Eye Spy Glasgow: The light-hearted side of the Temperance movement

The need to look skywards to appreciate Glasgow's architectural gems has been touched on previously in this column.

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A walk round the city centre can reveal some treasures - if you take the time to look and, most importantly, look up.

In the case of the old Scottish Temperance League building in Hope Street, then the higher the better.

It stands between St Vincent Lane and Renfield Lane. A kilt shop currently occupies the ground floor.

And considering it was built in the 1890s for the austere temperance movement, the building seems to embody a sense of fun.

Perhaps the Temperance League bosses felt that, if people shouldn't be allowed to drink, then they could at least enjoy some good architecture.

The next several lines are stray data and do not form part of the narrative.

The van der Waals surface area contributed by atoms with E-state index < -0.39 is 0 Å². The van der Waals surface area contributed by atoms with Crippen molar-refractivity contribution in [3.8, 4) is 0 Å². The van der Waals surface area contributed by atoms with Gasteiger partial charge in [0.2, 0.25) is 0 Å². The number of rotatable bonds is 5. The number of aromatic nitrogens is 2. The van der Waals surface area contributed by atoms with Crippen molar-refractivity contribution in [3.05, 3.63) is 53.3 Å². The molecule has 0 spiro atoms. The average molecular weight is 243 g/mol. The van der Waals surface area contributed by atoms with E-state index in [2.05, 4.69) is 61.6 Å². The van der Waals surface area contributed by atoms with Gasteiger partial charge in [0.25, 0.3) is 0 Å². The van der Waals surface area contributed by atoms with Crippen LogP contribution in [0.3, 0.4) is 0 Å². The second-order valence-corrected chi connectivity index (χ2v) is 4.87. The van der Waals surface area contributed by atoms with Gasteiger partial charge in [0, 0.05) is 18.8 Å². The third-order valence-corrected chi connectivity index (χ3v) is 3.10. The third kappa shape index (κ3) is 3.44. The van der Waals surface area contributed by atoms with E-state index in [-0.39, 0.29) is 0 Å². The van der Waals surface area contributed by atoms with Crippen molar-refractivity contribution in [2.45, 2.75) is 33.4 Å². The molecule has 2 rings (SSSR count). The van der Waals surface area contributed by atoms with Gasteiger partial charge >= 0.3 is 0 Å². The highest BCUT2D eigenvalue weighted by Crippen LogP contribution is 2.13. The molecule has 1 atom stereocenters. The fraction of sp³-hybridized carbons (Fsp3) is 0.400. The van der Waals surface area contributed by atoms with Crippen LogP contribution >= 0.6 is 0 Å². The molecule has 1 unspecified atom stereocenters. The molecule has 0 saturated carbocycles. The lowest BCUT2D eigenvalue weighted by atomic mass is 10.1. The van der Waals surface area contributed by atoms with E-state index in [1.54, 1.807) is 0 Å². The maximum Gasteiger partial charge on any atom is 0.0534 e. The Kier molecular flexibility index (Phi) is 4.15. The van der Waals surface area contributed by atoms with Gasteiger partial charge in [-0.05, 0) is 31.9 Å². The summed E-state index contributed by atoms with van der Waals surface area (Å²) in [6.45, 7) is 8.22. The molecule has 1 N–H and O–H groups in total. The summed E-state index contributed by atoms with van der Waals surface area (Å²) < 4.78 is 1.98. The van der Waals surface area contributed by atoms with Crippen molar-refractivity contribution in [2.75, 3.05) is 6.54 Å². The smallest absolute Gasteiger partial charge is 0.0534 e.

It is described in architectural journals as a "little orange-red Franco-Flemish" building, with "light-hearted details".

At the top are three statues, one on the roof, representing Faith, Fortitude and Temperance.

The three figures were the work of noted Glasgow sculpture Richard Ferris, the son of a plasterer from the city's Rottenrow.

The Glasgow architectural firm of Salmon and Gillespie was responsible for the design, in particular the partner James Gaff Gillespie.

He grew up in Govan, the son of a baker, and was responsible for a number of striking city centre buildings.

As for the Temperance League, its influence waned in the early part of last century and the Hope Street building became part of the Daily Record offices in 1919.


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